Whip Coral Goby Photo TipsHttp://www.wix.com/motekfuller/mark-fuller-photography
These tiny fish are often on most macro photographers subject shooting list. If I'm having an uneventful dive I always go look for a goby to shoot.
Goby's can be quiet skittish, but on the positive they rarely leave their whip coral habitat so it's just a matter of patience, slow movements and easy breathing which will eventually allow you to get super close.
As they are a very small fish its best to shoot them with the 60mm-105mm lens range as well as using teleconventors and diopters so the Goby can fill the frame.
Composition is important when shooting Gobies. The best shots are those from in front (head-on) and portrait from the side. Whip corals also have lovely curves so don't be shy to use these lines in your composition.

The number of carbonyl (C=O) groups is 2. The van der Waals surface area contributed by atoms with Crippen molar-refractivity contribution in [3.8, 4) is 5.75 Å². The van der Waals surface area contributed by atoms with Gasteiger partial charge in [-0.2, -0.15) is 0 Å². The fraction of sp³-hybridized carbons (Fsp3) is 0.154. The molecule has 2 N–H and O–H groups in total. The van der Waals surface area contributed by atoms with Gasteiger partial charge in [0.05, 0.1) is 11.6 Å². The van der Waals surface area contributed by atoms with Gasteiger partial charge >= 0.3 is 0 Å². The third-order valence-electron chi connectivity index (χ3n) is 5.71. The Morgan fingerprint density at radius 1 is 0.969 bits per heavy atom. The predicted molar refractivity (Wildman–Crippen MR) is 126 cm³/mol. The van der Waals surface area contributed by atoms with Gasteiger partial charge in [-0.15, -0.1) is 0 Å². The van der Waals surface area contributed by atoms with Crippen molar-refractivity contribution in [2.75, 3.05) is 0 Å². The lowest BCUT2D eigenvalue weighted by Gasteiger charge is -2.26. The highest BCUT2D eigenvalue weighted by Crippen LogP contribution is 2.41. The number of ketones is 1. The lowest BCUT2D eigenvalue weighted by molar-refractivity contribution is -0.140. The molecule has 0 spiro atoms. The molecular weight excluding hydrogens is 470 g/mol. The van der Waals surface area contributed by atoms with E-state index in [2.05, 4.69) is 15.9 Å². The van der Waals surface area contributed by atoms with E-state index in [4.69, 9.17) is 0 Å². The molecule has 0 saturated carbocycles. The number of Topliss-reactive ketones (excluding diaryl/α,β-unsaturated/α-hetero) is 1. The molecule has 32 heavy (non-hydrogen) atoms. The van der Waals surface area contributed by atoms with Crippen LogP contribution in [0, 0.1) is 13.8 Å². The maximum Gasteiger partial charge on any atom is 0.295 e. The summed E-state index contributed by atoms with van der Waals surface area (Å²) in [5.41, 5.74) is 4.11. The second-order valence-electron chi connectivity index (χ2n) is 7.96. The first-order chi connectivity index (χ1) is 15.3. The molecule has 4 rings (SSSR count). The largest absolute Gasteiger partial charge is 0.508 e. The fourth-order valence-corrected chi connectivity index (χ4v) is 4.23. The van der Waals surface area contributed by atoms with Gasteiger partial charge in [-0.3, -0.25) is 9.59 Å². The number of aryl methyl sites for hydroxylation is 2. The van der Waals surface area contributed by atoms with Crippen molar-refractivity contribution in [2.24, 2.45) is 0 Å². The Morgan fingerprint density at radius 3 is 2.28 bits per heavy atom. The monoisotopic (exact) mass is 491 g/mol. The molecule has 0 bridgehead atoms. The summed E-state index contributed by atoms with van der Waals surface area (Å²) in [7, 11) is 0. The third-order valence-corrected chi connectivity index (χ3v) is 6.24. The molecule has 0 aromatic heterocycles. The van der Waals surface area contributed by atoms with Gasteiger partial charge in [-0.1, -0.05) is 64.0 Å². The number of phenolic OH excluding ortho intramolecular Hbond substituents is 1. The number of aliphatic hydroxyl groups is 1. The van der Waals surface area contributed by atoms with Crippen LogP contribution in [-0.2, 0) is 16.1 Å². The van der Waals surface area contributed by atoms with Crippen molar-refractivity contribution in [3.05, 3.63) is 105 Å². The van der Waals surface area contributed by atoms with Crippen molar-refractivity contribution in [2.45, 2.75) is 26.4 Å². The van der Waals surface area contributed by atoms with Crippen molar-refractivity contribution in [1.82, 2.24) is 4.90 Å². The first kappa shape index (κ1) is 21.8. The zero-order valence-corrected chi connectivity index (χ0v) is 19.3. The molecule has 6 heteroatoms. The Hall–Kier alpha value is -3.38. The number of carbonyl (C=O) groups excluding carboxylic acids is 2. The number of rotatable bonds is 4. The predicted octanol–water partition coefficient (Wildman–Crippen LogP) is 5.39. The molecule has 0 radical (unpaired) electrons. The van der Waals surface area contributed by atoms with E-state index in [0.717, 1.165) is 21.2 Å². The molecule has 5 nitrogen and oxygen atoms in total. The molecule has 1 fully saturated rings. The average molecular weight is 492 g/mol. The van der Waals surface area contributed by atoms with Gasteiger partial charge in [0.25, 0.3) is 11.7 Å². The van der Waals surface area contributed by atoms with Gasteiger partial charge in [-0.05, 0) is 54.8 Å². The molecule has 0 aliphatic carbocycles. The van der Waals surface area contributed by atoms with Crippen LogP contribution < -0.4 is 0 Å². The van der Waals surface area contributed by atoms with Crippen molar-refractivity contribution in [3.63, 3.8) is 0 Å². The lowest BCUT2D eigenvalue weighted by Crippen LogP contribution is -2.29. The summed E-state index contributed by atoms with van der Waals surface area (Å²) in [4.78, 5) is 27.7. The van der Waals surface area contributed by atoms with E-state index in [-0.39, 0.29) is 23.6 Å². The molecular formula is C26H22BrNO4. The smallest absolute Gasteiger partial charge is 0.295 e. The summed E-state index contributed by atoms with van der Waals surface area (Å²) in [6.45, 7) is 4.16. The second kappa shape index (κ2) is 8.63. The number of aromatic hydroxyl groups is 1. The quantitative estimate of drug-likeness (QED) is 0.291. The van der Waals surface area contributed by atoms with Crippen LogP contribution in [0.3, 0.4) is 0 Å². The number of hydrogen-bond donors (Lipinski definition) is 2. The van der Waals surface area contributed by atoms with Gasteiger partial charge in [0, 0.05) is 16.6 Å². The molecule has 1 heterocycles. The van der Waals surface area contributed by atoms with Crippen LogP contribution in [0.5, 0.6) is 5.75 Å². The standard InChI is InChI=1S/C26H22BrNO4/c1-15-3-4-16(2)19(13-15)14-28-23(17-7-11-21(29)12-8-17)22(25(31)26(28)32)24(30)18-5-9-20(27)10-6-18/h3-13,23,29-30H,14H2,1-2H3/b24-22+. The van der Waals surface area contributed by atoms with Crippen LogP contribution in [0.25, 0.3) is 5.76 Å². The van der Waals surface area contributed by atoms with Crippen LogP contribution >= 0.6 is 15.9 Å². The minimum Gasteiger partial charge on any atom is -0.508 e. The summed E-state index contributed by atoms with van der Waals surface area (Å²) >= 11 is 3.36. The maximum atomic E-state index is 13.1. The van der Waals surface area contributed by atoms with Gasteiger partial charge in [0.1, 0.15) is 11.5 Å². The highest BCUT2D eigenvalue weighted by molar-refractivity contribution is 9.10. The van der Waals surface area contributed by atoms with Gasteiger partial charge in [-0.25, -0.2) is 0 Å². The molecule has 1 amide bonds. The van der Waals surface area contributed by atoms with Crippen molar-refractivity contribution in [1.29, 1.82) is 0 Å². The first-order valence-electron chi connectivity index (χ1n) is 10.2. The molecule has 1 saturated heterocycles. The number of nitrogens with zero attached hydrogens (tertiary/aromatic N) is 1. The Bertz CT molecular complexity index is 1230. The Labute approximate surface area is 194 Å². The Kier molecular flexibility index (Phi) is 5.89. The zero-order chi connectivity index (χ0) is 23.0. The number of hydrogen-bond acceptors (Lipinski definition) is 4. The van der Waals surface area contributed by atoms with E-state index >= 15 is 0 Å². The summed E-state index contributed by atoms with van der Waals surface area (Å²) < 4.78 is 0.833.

A good camera setting starting point would be around 1/125 f16 and strobes facing slightly inwards. We can increase the shutter speed to create black background which make the image pop or slow it right down to achieve a traditional light blue background. When shooting super macro there is high magnification form lens/diopter combinations, which results in a shallower DOF, so don’t be afraid to play in the f40-f51 to get maximum focus and Depth of field, if that’s the result you are after. Manually select your focus point and always focus on the eye! If you are patient enough you may capture the goby yawning.
Be creative with composition, backgrounds and using light. Backlighting and using a snoot are great ways of being creative.